Secret Treasure Map for Fall Foliage

Fall Foliage — Photograph by Robert Sutherland

Think of “Leaf Watch 2012” as a secret map that will lead you to bountiful treasures of fall foliage — without having to wear an eye patch, drink too much grog, walk on a wooden leg, get parrot poop all over your clothes or engage in nasty swordfights in scurvy waterfront dives.

OK, I lied.  This new website isn’t a secret.

It’s the work of our mateys at Georgia’s State Parks and has the latest information on where the leaves are the prettiest.

This information helps two groups of people:

•  Those who want to drive directly to where the leaves are at their peak.

•  Those who want to avoid roads clogged by people going to see leaves at their peak.


Leaf Watch lets you know:

  • The best state parks for leaf peeping
  • Safe hiking tips
  • Fall events from Craft Fairs to Snakes Alive presentations
  • Why leaves change [Hint: It is not peer pressure.]
  • Last-minute availability for cabins, yurts, campsites and lodge rooms in the state parks.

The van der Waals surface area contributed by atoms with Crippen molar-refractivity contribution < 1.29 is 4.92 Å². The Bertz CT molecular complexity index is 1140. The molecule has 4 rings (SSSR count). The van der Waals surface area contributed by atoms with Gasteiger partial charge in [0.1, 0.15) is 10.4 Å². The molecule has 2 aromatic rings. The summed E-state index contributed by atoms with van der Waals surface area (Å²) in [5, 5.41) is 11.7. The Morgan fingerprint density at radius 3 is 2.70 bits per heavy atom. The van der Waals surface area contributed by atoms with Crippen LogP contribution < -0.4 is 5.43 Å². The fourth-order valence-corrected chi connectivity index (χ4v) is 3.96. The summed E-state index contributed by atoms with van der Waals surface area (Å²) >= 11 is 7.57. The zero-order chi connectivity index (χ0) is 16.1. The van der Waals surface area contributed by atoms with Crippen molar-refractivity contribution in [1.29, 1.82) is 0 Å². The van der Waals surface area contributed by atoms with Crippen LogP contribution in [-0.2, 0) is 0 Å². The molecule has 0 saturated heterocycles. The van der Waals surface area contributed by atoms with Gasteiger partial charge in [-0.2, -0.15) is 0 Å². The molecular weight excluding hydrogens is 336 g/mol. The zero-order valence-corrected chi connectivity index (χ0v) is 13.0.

Sorry, the website does not define the word “yurt” but I’m thinking it’s a cross between a yak and a turtle.

Save time and save gas by taking advantage of Leaf Watch 2012 to track changing leaves and plan autumn getaways.

Click Here for Leaf Watch!

Here are Georgia’s Top Ten State Parks for Leaf Watching

  • Amicalola Falls
  • Black Rock Mountain
  • Cloudland Canyon
  • Fort Mountain
  • Moccasin Creek
  • James H. Sloppy Floyd
  • Smithgall Woods
  • Tallulah Gorge
  • Unicoi and
  • Vogel.

Georgia has nearly 50 state parks, providing affordable “staycations” to residents and a not-so-far-away mountain escapes for Floridians. Park rangers advise guests to make reservations as soon as possible. It is not uncommon for the most sought-after cabins to be reserved 13 months in advance, and many campgrounds fill up early on pretty weekends.